A high point of the fourth State of the Nation address by President Uhuru Kenyatta Wednesday was the assertion that the batch of leaders coming in after the August 8 General Election would get a reduced pay package.
This would be in keeping with recommendations of the Salaries and Remuneration Commission (SRC).
SRC, which is charged with harmonising pay and limiting a runaway wage bill that today stands at Sh627 billion, has time and again warned that the increasingly high pay for the country's bloated public workforce is not sustainable.
It is the hope of ordinary Kenyans that the pay reduction pledge, especially for the highly paid top public officers, will be actualised.
The 11th Parliament has stood in the way of any attempts by SRC to regulate its members' pay.
And given that Parliament determines its own pay, it will be interesting to see how the Executive will make this work.
In 2014, President Uhuru Kenyatta and his deputy William Ruto said they would take a 20 per cent pay cut while Cabinet Secretaries and that Principal Secretaries would take a 10 per cent cut.
That remains largely unfulfilled today and could easily give rise to scepticism on the latest assertion by the President.
Yet dealing with a ballooning wage bill demands bold steps that may not resonate well with leaders, who have come to regard huge salaries and allowances as their birthright even when their input does not justify those salaries.
No doubt, attractive salaries and other packages are the bait that has drawn many aspirants to seek elective posts.
Clearly, it is not from a desire to offer better or focused leadership, but to dip their hands and gorge themselves from the abundance of public coffers.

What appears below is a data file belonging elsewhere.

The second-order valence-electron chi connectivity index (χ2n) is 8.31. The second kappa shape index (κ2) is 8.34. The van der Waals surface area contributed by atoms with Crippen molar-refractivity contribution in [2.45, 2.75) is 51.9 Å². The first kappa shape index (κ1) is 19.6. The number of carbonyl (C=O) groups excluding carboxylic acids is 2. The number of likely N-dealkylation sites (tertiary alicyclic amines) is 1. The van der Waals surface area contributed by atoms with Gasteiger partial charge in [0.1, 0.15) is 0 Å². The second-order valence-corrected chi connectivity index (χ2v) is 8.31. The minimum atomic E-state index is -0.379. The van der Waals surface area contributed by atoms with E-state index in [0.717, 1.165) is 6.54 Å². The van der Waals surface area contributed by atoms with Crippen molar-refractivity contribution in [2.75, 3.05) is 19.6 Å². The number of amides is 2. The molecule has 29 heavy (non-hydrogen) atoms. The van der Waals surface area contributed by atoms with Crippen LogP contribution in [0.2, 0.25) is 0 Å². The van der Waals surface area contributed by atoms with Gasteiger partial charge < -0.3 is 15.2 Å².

Uhuru gave a glowing account of his administration's achievements.
On governance, the President said he had assented to 136 laws, ensured a smooth transfer of functions from the national to the county governments and that a harmonious working relationship led to the great strides devolution had made.
That may be true, but a number of issues still stand in the way and often threaten to sour relations between counties and the national government.
While shareable revenue had steadily risen from 15 per cent to 34 per cent, governors demand 45 per cent.
Gains made include the completion of the first phase of the SGR to Nairobi on schedule and bringing the police to civilian ration to 1:380 from 1:800, which is way better than the UN recommendation of 1:450.
Early this year, 535 police vehicles were commissioned, but as the President was gallant enough to admit, security remains a challenge especially in the North Rift region.
Granted, 11,950 kilometres of roads have been tarmacked, greatly reducing time taken to travel and the cost of doing business in some areas.
On things that impact the common citizens, not much was said. The cost of living has soared and is way out of reach for many. Prices of commodities have more than doubled even as inflation, redundancies and unemployment continue to bite.
A lot has been achieved, but clearly the Government could have done better.
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